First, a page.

For those who’ve only seen the original article (and other sites quoting it), here’s what Sega Europe actually said, in full, about Shenmue 1 & 2 re-releases…
Now that the dust has settled around yesterday’s confusion, we’re feeling confident enough to post the facts about Marketing Week’s interview with Sega Europe marketing director Jon Rooke.
By now you’ve probably seen a few different news outlets running with the story that Sega’s “exploring ways to re-release” Shenmue 1 & 2. But as always, it’s worth looking a little harder at the source of this information.
In his Marketing Week article (tinyurl.com/mwshenmue), Thomas Hobbs wrote:
Listening to fans remains key to Sega’s strategy. For years hardcore gamers have called for Sega to release a third title in the Dreamcast’s Shenmue series, which is set around a teenage martial arts expert in rural China.
But their pleas were repeatedly ignored until earlier this year when its original developer Yu Suzuki unexpectedly announced a $2m kickstarter campaign in order to get Shenmue 3 finally made after Sega handed him over the license. The hugely popular campaign ultimately raised over $6m and became the sixth most funded campaign in the crowdfunding website’s history.
“Yes, we want to innovate and back smartphones and virtual reality but our key purpose is to go back to what the brand used to stand for and I think the buzz around Shenmue 3 shows that people love our legacy,” adds Rooke, who says Sega is exploring ways to re-release the original two Shenmue titles.
Hold the phone, wait – what? “Sega is exploring ways to re-release the original two Shenmue titles.” That’s quite a bombshell to casually drop in a marketing industry article that went unnoticed by gamers for two weeks after publication. Strange, but certainly welcome.
Soon however, conflicting stories began circulating over whether this all-important line was even in the article, which was hidden behind a registration wall and a broken login page. A mirrored copy of the article appeared to omit this line, and people who had seen the original began claiming it had since been edited. Bloggers were confused, forums were confused, mainstream gaming media sites were… happy to just print their excitable headlines and forget about it. In short, the matter had stirred a certain amount of chaos amongst the fanbase.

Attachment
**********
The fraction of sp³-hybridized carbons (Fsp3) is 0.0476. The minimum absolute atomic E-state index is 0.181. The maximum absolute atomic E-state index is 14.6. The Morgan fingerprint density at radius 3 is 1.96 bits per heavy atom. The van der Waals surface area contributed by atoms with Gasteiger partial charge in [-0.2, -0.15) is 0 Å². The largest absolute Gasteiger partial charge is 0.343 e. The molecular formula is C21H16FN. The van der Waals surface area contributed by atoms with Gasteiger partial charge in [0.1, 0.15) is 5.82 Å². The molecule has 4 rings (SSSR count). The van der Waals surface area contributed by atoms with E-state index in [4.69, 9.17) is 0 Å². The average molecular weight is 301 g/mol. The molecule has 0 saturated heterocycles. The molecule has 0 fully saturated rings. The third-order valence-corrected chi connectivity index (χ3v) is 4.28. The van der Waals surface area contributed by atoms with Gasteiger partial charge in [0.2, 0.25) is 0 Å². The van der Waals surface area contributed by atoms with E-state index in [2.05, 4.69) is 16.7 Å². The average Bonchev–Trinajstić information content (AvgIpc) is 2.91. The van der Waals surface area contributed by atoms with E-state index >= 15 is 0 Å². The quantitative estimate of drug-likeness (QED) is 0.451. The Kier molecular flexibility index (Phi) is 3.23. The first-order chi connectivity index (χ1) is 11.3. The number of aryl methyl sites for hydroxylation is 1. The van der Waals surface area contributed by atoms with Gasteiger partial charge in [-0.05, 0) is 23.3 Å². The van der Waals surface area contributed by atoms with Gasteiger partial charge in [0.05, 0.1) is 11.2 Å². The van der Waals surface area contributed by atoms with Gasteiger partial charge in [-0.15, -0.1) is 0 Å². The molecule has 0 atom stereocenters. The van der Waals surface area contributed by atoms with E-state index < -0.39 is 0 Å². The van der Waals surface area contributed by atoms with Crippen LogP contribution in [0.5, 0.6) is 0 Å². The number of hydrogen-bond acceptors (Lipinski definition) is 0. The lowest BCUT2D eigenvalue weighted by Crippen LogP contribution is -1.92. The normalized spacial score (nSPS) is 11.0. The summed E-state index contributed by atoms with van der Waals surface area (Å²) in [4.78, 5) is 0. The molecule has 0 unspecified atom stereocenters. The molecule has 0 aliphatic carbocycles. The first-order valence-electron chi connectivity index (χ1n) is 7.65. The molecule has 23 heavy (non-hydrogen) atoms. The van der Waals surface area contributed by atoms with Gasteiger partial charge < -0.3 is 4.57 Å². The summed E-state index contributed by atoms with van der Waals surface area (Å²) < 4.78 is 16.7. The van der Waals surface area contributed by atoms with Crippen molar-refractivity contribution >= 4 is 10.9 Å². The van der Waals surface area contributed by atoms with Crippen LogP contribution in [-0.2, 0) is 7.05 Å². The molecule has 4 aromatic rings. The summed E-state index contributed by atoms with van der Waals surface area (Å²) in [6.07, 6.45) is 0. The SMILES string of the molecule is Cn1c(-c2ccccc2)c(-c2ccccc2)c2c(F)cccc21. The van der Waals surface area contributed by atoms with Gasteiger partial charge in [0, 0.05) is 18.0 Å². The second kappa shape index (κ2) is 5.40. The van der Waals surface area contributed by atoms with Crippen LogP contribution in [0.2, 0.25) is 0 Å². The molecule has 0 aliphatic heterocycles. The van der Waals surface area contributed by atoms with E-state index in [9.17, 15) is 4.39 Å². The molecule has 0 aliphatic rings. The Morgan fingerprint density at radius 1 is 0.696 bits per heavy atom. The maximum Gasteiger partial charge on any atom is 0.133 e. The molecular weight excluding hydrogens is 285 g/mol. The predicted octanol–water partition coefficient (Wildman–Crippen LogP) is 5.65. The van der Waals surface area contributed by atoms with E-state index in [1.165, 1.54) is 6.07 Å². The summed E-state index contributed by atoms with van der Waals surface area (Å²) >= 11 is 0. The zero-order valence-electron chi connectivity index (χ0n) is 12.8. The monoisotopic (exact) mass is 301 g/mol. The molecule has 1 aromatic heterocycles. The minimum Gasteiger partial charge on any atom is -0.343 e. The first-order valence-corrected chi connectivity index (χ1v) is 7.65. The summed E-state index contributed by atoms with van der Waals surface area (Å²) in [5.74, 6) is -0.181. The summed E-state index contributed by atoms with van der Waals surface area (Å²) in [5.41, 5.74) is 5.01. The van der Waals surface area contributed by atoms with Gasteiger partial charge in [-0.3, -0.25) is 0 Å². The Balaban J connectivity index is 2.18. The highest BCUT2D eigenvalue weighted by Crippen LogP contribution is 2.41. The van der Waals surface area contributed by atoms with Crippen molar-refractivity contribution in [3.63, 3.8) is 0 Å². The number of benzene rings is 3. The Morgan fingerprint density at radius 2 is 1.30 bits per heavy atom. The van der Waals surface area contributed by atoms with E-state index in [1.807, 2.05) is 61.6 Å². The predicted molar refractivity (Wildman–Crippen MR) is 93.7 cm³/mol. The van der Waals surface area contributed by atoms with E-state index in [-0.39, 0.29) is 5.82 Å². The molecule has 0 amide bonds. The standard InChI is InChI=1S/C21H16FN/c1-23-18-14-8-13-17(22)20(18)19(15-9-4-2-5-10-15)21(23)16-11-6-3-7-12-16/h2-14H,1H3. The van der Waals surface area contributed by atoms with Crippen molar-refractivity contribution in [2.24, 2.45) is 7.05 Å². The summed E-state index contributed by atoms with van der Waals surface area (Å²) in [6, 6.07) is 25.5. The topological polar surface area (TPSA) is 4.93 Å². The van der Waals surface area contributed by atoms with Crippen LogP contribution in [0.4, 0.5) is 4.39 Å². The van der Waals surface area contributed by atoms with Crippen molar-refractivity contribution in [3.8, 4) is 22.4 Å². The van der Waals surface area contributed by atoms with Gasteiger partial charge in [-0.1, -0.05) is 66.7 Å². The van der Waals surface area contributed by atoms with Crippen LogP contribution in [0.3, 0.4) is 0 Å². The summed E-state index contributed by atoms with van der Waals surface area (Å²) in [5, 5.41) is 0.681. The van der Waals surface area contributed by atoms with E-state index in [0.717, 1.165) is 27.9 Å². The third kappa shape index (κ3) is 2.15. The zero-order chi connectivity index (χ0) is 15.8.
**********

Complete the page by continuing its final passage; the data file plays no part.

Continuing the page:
We contacted the editors at Marketing Week and confirmed that the article had not been modified at all in the past week, and it is now publicly readable for non-registered visitors. Meanwhile the helpful Chakan of the SegaFans website (tinyurl.com/sfshenmue) contacted Thomas Hobbs to clarify his wording. Here’s what the article’s author had to say:
When I asked about Shenmue being remade, I was told “There are lots of opportunities for legacy titles. We are exploring. We know what fans want as they have a petition.”
If we’d all read this quote in its entirety before Thomas’s indirect summary of it, would we have taken it as anything more than the standard non-committal fare that all games companies reply with whenever put on the spot about commonly requested IPs in their back catalogs?
Given that he wasn’t writing for a gaming website, Thomas didn’t expect his paraphrasing about this particular pair of games to be so significant, so we’re glad that he took the time to clarify when asked.
Now what does this mean for Shenmue 1 & 2? Probably not a great deal. But it does mean you’re being heard. Precisely how hard Sega will try to bring these iconic titles onto modern platforms may depend on the persistence of gamers’ demand, so we urge all fans to sign up and pledge their support for the monthly #SaveShenmueHDTweetathon, petitioning Sega to turn empty sentiment into a visible commitment:TeamYu.net/HD
The ability for newcomers to the series to catch up on the first two games will make a huge difference to the sales of Shenmue III, which in turn will determine the fate of Shenmue IV, where the story’s conclusion awaits. So if you want to secure Shenmue’s future, act now to restore its past.
The next Tweetathon takes place a week from today, on Tuesday, November 3rd. Let’s keep this game on Sega’s minds until their actions speak louder than their paraphrased words.